1: Times Garrett Randall Basically Confesses to Trying to Kill the Duttons

Jamie is both shrewd and deeply in denial. In his heart of hearts, the stunning revelation that his new daddy Garrett Randall shared a prison cell with Riggins is the reddest of red flags (or blankets) but also, seeing as how he and Garrett are sort of pals now and that’s all he ever wanted from John, he’ll do whatever he can to give him an out. At some point, Garrett Randall might even say, “Jamie, I straight-up tried to merc your family,” and Jamie will say, “No, Real Dad, there has to be another explanation!”

0: Animal Activist Talking Points the Duttons Are Sympathetic To

We’ve been anxiously waiting for Piper Perabo’s debut as Summer, an animal activist who journeys to Montana. Clearly, Summer has not watched much Yellowstone. Just thinking about any character (other than maybe Jimmy) on the show trying to engage in good faith with anyone who believes that “fur is murder” makes my head spin. Kayce will counter with pragmatism, John with tradition, Jamie with the law, Rip with a punch in the face, and Beth with a cutting quote from, I don’t know, Kierkegaard, maybe? Will these hyperaggressive PETA vegans be fleshed out as actual living and breathing characters or will they, much like the latte-sipping transplants or feckless California millionaires before them, be reduced to simpering caricatures? Only time will tell. Nah, I’m joking—they’re gonna be pointless goofballs for the good, upstanding Montana folk to stomp on.

8: Times Kayce Fires His Service Weapon

The episode’s title hints at violence, and it’s been a while (in Yellowstone years) since Kayce shot at anyone, so the safe bet is that some fool is about to be pumped full of Dutton lead. Kayce will also possibly shoot his gun in the air to disperse the animal activists from their peaceful protest, and maybe fire a couple of rounds at a black widow that is relatively close to Tate. It’s all on the table with Kayce.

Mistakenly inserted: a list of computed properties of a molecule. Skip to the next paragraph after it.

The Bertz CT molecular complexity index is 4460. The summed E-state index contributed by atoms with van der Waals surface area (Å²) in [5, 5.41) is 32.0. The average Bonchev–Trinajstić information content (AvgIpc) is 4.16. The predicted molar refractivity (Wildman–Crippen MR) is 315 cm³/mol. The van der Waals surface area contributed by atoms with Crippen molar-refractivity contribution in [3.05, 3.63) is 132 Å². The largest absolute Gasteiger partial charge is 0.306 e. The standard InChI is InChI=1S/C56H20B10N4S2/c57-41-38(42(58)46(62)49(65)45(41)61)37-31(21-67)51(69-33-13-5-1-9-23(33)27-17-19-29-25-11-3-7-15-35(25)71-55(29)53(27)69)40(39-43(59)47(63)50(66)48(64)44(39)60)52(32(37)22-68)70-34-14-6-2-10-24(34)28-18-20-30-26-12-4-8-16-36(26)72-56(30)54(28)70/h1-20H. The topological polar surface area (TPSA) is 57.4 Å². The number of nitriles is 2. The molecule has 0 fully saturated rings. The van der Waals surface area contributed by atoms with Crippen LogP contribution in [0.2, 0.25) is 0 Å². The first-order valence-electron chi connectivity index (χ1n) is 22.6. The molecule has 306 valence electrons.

1: Animal Activists About to Fall in Love With John Dutton

Beth weirdly promised that she would get her dad a girlfriend, and Piper Perabo shows up in the next episode? Ever heard about how opposites attract?! Look it up!

2: Roast Beef Sandwiches Mo Brings Plenty Steals From His Son (Again)

Yes, this already happened in a previous episode and there was an actual reason for it, but hear me out: Once you pop, you can’t stop. Maybe Mo has a new taste for deli meat larceny. I’m not saying it’s likely, but consider the twists and turns this show throws at you on a weekly basis. You can’t really count it out.

1: Times Beth Starts to Forgive Carter Before Reverting to Being Beth

This rapprochement is a long time coming, but it seems Yellowstone is going to stretch it out for maximum soapy prestige drama agony. However, a first step has to be taken, and the sooner Beth realizes that there’s a middle ground between being nice and pleasant to a literal orphan without wanting to adopt him as her son and, on the other end of the spectrum, treating him like a whipping boy, the better off everyone will be. I’m not what you’d call an expert on dealing with runaway children who are forced to live on a ranch with such aggressive, dark energy, but it seems like kindness is something Beth and Rip should consider.

Alex Siquig lives in Baltimore, drinks MD 20/20, and writes about things like Game of Thrones, the Willennium, and the life of Doug Funnie.